Oct. 11 was A Day of the Girl Child in part due to a group of 12-year-old girls in Maryland who used social media to connect with like-minded women in the U.S., Canada, and Africa. These girls, known as School Girls Unite, mobilized more than 70 girls organizations throughout the U.S. in support of a United Nations initiative to set aside one day a year to recognize the need for girls to be educated around the world. And their efforts continue. Recently, School Girls Unite delivered over 11,000 e-petitions urging action on the child marriage prevention bill being considered in Congress.
And they did it almost exclusively through email and Facebook.
Consider 18-year-old Michelle Ryan Lauto's campaign to protest school funding cuts in New Jersey. She sent a Facebook message to 600 friends saying that students should protest threatened school funding cuts and asked them to pass her message on. Ultimately, 18,000 students accepted her invitation, staging one of the largest grassroots protests in New Jersey's history (Hu, 2010).
Or consider the response to last spring's release of a 30-minute video by a San Diego-based group that exposed warlord Joseph Kony's abuses in Uganda. Within a few days of its posting, the Kony 2012 video on YouTube had been viewed more than 76 million times. A survey found that almost 60% of youth and young adults (under age 30) who knew about the video had learned about it through Facebook, Twitter, or other social media. Just as rapidly, social media alerted the public about questions about the accuracy of the video and whether the proposed actions made sense.
Outlets for youth activism and civic participation aren't new, but two things distinguish these recent examples from traditional ones: They are peer created and directed, and they rely on social media. Almost overnight, youth civic participation has become a different ball game. Social media is a phenomenon that could dramatically change how and how much young people participate civically, including voting. Schools will continue to play a vital role in preparing students to be citizens. But educators must be prepared to play by different rules and on this different field.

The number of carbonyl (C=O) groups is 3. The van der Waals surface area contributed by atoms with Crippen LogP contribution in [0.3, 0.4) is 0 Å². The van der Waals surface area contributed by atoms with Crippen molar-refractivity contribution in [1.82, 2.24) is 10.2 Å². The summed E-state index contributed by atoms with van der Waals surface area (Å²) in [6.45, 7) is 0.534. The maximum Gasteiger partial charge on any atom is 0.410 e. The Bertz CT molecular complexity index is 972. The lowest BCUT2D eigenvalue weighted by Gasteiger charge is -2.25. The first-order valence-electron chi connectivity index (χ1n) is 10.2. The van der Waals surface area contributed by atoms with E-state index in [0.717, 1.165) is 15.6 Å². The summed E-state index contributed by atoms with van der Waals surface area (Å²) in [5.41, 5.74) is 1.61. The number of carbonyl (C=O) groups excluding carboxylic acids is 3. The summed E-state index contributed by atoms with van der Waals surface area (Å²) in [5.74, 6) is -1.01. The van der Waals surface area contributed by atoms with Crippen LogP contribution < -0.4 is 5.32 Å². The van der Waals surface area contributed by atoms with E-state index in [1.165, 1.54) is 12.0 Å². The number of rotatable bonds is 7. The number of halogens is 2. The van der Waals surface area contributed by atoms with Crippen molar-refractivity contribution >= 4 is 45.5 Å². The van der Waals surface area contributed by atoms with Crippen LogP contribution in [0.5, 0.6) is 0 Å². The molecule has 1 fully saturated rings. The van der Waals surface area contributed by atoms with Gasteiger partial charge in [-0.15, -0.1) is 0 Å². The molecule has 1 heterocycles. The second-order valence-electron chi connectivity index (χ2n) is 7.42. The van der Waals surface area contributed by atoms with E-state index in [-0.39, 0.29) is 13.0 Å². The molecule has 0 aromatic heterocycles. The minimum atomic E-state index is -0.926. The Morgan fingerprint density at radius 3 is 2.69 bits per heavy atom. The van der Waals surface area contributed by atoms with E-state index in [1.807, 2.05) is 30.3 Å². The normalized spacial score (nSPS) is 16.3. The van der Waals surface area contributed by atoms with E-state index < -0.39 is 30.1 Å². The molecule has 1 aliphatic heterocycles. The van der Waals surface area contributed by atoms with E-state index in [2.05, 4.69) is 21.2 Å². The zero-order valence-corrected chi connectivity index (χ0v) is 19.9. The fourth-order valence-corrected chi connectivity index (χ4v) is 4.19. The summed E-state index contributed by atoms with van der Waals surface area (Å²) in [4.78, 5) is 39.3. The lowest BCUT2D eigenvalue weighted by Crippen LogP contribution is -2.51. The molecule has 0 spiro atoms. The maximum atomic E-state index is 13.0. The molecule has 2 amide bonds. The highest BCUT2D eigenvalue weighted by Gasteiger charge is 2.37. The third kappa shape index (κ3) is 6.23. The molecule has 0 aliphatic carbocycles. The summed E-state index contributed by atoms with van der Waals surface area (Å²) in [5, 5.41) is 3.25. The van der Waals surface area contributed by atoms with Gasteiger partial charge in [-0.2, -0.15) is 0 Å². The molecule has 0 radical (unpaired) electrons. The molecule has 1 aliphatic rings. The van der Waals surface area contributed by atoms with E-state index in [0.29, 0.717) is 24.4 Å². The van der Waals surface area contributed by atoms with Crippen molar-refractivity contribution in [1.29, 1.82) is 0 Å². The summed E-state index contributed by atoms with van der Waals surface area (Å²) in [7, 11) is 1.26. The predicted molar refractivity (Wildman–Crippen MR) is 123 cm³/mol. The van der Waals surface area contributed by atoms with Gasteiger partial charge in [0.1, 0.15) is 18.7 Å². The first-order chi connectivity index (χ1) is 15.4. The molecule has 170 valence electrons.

To better understand these new realities, together with Cathy Cohen, Ben Bowyer, and Jon Rogowski, we surveyed 3,000 youth between ages 15 and 25 as part of the MacArthur Foundation Research Network on Youth and Participatory Politics. The Youth and Participatory Politics Survey provides one of the most complete pictures to date of how young people are using new media to engage politically.
New ways to engage
Substantial numbers of youth are engaging in political life through "participatory politics"--which is like traditional political activity because they address issues of public concern. But, unlike traditional political activity, participatory politics are interactive, peer-based, and not guided by traditional institutions like political parties or newspaper editors. Young people might start a new political group online, write and disseminate a blog about a political issue, forward a political video to their social network, or take part in a poetry slam. We found that 41% of all youth participated in at least one of these activities during the past year. This is the same percentage that said they voted, or said they intended to vote--if they were then under 18. It is just below the 45% who said they engaged in forms of politics more directly tied to institutions by, for example, working on a political campaign or donating money. In short, participatory politics are an important part of overall youth political activity. If we ignore it, we will miss many of the ways youth are engaged.
Those concerned about the future of American politics should consider how such social media and participatory politics could change the landscape. For example, participatory politics give youth independence from traditional keepers of information and political participation such as political parties, interest groups, textbook authors, and newspaper editors. …